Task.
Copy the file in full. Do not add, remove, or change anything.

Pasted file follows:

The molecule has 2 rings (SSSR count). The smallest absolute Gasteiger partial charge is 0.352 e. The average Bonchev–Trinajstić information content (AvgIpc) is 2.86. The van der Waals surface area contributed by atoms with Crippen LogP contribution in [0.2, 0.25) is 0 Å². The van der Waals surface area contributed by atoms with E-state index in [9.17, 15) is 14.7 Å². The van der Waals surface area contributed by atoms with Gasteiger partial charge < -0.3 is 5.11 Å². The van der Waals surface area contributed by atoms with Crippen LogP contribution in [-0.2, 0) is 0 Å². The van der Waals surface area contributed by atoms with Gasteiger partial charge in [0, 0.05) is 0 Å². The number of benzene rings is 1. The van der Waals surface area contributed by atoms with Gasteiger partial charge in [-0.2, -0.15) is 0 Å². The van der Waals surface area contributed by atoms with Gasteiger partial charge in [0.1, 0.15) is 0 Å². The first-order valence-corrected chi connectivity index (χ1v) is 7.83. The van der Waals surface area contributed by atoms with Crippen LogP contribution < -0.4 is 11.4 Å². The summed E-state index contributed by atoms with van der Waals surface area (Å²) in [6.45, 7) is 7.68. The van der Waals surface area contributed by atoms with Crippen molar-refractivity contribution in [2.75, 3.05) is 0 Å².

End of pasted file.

The molecule has 2 rings (SSSR count). The smallest absolute Gasteiger partial charge is 0.352 e. The average Bonchev–Trinajstić information content (AvgIpc) is 2.86. The van der Waals surface area contributed by atoms with Crippen LogP contribution in [0.2, 0.25) is 0 Å². The van der Waals surface area contributed by atoms with E-state index in [9.17, 15) is 14.7 Å². The van der Waals surface area contributed by atoms with Gasteiger partial charge < -0.3 is 5.11 Å². The van der Waals surface area contributed by atoms with Crippen LogP contribution in [-0.2, 0) is 0 Å². The van der Waals surface area contributed by atoms with Gasteiger partial charge in [0, 0.05) is 0 Å². The number of benzene rings is 1. The van der Waals surface area contributed by atoms with Gasteiger partial charge in [-0.2, -0.15) is 0 Å². The van der Waals surface area contributed by atoms with Gasteiger partial charge in [0.1, 0.15) is 0 Å². The first-order valence-corrected chi connectivity index (χ1v) is 7.83. The van der Waals surface area contributed by atoms with Crippen LogP contribution < -0.4 is 11.4 Å². The summed E-state index contributed by atoms with van der Waals surface area (Å²) in [6.45, 7) is 7.68. The van der Waals surface area contributed by atoms with Crippen molar-refractivity contribution in [2.75, 3.05) is 0 Å².